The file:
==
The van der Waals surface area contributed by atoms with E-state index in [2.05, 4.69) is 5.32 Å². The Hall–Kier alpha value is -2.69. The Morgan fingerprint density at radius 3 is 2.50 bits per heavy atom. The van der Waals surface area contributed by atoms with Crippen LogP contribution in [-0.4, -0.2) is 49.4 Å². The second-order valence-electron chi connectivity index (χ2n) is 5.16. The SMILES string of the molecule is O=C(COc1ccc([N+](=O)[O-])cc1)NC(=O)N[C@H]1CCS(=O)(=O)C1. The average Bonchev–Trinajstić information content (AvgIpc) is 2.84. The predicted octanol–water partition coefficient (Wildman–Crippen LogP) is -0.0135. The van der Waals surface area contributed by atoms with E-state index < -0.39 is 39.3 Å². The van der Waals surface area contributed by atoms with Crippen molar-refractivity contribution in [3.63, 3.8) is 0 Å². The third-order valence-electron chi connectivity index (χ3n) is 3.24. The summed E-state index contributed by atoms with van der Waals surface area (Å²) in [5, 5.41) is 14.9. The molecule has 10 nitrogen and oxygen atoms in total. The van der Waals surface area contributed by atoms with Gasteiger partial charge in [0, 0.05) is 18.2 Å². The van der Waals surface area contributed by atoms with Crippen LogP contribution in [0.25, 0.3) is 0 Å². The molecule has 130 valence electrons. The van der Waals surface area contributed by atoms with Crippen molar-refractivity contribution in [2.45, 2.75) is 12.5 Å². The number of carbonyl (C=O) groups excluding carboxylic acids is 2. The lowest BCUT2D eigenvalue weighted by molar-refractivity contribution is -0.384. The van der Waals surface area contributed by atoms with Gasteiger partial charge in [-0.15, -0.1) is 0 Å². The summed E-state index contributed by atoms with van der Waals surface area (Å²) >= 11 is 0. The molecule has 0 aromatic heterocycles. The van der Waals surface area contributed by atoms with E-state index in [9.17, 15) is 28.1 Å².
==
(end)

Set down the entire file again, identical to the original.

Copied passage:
The van der Waals surface area contributed by atoms with E-state index in [2.05, 4.69) is 5.32 Å². The Hall–Kier alpha value is -2.69. The Morgan fingerprint density at radius 3 is 2.50 bits per heavy atom. The van der Waals surface area contributed by atoms with Crippen LogP contribution in [-0.4, -0.2) is 49.4 Å². The second-order valence-electron chi connectivity index (χ2n) is 5.16. The SMILES string of the molecule is O=C(COc1ccc([N+](=O)[O-])cc1)NC(=O)N[C@H]1CCS(=O)(=O)C1. The average Bonchev–Trinajstić information content (AvgIpc) is 2.84. The predicted octanol–water partition coefficient (Wildman–Crippen LogP) is -0.0135. The van der Waals surface area contributed by atoms with E-state index < -0.39 is 39.3 Å². The van der Waals surface area contributed by atoms with Crippen molar-refractivity contribution in [3.63, 3.8) is 0 Å². The third-order valence-electron chi connectivity index (χ3n) is 3.24. The summed E-state index contributed by atoms with van der Waals surface area (Å²) in [5, 5.41) is 14.9. The molecule has 10 nitrogen and oxygen atoms in total. The van der Waals surface area contributed by atoms with Gasteiger partial charge in [0, 0.05) is 18.2 Å². The van der Waals surface area contributed by atoms with Crippen LogP contribution in [0.25, 0.3) is 0 Å². The molecule has 130 valence electrons. The van der Waals surface area contributed by atoms with Crippen molar-refractivity contribution in [2.45, 2.75) is 12.5 Å². The number of carbonyl (C=O) groups excluding carboxylic acids is 2. The lowest BCUT2D eigenvalue weighted by molar-refractivity contribution is -0.384. The van der Waals surface area contributed by atoms with Gasteiger partial charge in [-0.15, -0.1) is 0 Å². The summed E-state index contributed by atoms with van der Waals surface area (Å²) >= 11 is 0. The molecule has 0 aromatic heterocycles. The van der Waals surface area contributed by atoms with E-state index in [9.17, 15) is 28.1 Å².